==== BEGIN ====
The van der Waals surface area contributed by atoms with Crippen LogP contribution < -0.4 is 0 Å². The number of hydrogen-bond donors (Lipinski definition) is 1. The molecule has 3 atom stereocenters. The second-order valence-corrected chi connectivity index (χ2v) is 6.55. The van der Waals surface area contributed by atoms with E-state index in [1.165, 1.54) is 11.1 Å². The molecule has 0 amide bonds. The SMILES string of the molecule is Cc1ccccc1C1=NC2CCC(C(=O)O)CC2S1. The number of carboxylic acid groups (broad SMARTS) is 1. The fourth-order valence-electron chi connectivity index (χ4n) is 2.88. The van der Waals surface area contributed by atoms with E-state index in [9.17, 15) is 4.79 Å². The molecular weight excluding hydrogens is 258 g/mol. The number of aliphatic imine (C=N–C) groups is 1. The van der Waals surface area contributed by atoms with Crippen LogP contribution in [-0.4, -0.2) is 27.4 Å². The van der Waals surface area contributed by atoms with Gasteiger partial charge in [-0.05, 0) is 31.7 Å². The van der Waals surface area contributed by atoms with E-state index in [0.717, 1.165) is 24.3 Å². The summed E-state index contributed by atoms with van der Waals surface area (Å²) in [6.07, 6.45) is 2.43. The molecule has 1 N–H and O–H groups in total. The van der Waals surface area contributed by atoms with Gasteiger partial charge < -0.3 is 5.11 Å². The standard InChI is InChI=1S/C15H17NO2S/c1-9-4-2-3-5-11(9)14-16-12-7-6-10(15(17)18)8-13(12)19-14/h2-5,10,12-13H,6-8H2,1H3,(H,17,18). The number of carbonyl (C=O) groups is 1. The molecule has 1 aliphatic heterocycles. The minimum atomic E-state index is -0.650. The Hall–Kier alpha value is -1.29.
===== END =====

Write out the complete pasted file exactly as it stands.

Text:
The van der Waals surface area contributed by atoms with Crippen LogP contribution < -0.4 is 0 Å². The number of hydrogen-bond donors (Lipinski definition) is 1. The molecule has 3 atom stereocenters. The second-order valence-corrected chi connectivity index (χ2v) is 6.55. The van der Waals surface area contributed by atoms with E-state index in [1.165, 1.54) is 11.1 Å². The molecule has 0 amide bonds. The SMILES string of the molecule is Cc1ccccc1C1=NC2CCC(C(=O)O)CC2S1. The number of carboxylic acid groups (broad SMARTS) is 1. The fourth-order valence-electron chi connectivity index (χ4n) is 2.88. The van der Waals surface area contributed by atoms with E-state index in [9.17, 15) is 4.79 Å². The molecular weight excluding hydrogens is 258 g/mol. The number of aliphatic imine (C=N–C) groups is 1. The van der Waals surface area contributed by atoms with Crippen LogP contribution in [-0.4, -0.2) is 27.4 Å². The van der Waals surface area contributed by atoms with Gasteiger partial charge in [-0.05, 0) is 31.7 Å². The van der Waals surface area contributed by atoms with E-state index in [0.717, 1.165) is 24.3 Å². The summed E-state index contributed by atoms with van der Waals surface area (Å²) in [6.07, 6.45) is 2.43. The molecule has 1 N–H and O–H groups in total. The van der Waals surface area contributed by atoms with Gasteiger partial charge < -0.3 is 5.11 Å². The standard InChI is InChI=1S/C15H17NO2S/c1-9-4-2-3-5-11(9)14-16-12-7-6-10(15(17)18)8-13(12)19-14/h2-5,10,12-13H,6-8H2,1H3,(H,17,18). The number of carbonyl (C=O) groups is 1. The molecule has 1 aliphatic heterocycles. The minimum atomic E-state index is -0.650. The Hall–Kier alpha value is -1.29.